Apr 25, 2017

Forgive Us Our Trespasses: Public Space and Passing for Wealthy


This article originally appeared on the Love Wins Community Center blog.


Even though there are almost no public bathrooms in downtown Raleigh, I can stride through any restaurant or coffee-shop towards their bathroom and nobody would think to stop me. This is because I pass for wealthy. I am white, have all my teeth, wear clothes that I picked out, and am usually reasonably clean. A barista sizing me up in the doorway would conclude that I am middle-class, could afford to eat there, and am probably hurrying to a table where I am meeting a friend. Passing for wealthy also carries the manipulative privilege of Threatening to Complain. If the barista were to accost me and tell me that they didn’t have a public bathroom, I could throw a hissy fit and announce that they had just lost a faithful customer. Just to clarify, I have never done this, but only because I have never been stopped when using the bathroom in a restaurant.

Not only am I culturally allowed to be in this public place, my privilege allows me to push its boundaries with impunity. This has made me realize that the concept of “public space” really only applies to the middle-class, or those who can pass as such. Before I started working at Love Wins I was unaware that somebody could be arrested for being homeless, but it is a frustrating reality. If you live outside there are very few places where you are legally allowed to be (if any.) If you are caught sleeping on the street, in the park, behind a building, in a yard, under an overpass, or anywhere else, you can be charged with second-degree trespass. North Carolina law states that, “A person commits the offense of second degree trespass if, without authorization, he enters or remains on premises of another: (1) After he has been notified not to enter or remain there by the owner, by a person in charge of the premises, by a lawful occupant, or by another authorized person; or (2) That are posted, in a manner reasonably likely to come to the attention of intruders, with notice not to enter the premises.” [source] This faulty logic is extrapolated to other charges such as prostitution. Criminalizing prostitution does nothing to help solve the problem of exploitation or make the community safer; it only removes vulnerable people from public view and forces them further underground.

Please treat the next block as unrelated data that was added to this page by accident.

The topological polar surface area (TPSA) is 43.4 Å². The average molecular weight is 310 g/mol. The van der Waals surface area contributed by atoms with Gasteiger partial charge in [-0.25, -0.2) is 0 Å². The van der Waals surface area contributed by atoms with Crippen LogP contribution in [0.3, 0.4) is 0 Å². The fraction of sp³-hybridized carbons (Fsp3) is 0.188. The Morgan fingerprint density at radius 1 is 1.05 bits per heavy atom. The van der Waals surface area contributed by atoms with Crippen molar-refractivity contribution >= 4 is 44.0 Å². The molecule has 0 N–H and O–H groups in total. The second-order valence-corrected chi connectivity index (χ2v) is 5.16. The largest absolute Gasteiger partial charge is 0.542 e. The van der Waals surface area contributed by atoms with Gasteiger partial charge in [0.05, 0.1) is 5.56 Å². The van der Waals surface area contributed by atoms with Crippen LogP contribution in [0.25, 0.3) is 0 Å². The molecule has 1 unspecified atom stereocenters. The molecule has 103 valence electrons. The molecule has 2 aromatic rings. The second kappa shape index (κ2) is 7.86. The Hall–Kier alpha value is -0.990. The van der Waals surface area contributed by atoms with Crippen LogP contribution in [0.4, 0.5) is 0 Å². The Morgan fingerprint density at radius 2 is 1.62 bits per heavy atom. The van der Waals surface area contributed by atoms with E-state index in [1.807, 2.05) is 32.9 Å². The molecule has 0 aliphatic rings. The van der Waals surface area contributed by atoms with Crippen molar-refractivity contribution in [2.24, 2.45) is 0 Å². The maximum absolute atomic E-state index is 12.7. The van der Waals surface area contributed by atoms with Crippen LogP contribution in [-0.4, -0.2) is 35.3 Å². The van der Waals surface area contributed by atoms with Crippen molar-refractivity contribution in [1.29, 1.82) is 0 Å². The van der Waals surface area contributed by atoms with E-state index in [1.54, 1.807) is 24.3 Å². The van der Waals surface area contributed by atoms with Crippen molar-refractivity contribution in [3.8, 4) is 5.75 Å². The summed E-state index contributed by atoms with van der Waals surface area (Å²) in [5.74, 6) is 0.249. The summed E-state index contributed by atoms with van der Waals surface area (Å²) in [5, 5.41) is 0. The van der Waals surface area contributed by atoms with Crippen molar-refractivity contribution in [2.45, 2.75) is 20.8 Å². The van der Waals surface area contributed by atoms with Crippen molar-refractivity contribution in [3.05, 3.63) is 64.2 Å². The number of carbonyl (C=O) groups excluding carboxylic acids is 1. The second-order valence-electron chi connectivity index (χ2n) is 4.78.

Every morning before we open up the center, I look through mugshots from the night before to see if anybody from our community was arrested. If I recognize somebody, I feel concern rather than fear because I know that so many of the charges have to do with simple lack of privacy. My friend Tom was excited to go out drinking on Friday night, just like the rest of Raleigh, but because he didn’t have money to go to a bar or throw up in an Uber he was arrested for second-degree trespass and public intoxication. If a public intoxication charge was really just about being drunk in public there would be no beer festivals, jam band concerts, or bars at sports arenas. The less money/privilege you have, the less privacy you have. Living a life in public means going to a public library to use a computer, taking showers in public facilities, eating at a crowded soup kitchen, riding the bus, and being unwelcome in public places because you can’t pass for wealthy.

As a kid I thought that churches always remained open so that people could sleep on the pews and “take shelter” in that romantic Disney Hunchback of Notre Dame way. There is also the sentimental perception that homeless people construct tiny houses out of cardboard and sleep in alleys. In reality, conspicuous poverty is criminalized in cities. It’s why so many people take to the woods with tents, tarps and sleeping bags instead of spending the night in crowded, dangerous shelters that kick you out early in the morning. I know that having my own space makes me feel more human, less anxious, and able to recharge before I go back out into the world. If that safe space was taken away from me I would certainly endure driving rain, camps of strangers, and raccoon roommates in order to get it back.

Living literally “on the street” is in some ways an oxymoron; if you are homeless you are not allowed to exist anywhere in public unless you are on your feet, on your way to somewhere else. And even if you are given space, it can be taken away just as easily. My friend Jade, who has a permit to stand by the side of the road and “fly a sign” to ask for spare change, is told by police to make herself scarce when a politician or celebrity comes to town. They don’t want her presence, a visual reminder of poverty and inequality, making Raleigh look bad.

The core of Love Wins’ mission is to offer “a place to be,” where everyone is welcome. It’s the first phrase out of my mouth whenever people come in to ask about our program (there isn’t one) or services (they vary depending on our resources.) People come here to take naps, sit and talk, gossip with their friends, drink coffee, talk to themselves in the mirror, make PB&Js, charge their phone, use the landline, read, chain-smoke outside, soliloquize to anybody who will listen, take a sink-bath in the bathroom, and a multitude of other things. We do this because one of the most immediately apparent realities of homelessness is that no public space is meant for you, not even the sidewalk. You will be hustled out of coffee-shops, public bathrooms, stoops, buses, churches, libraries (if you fall asleep or sit on the floor), and told to keep moving or you will be arrested. But we believe that existence should never be a crime.

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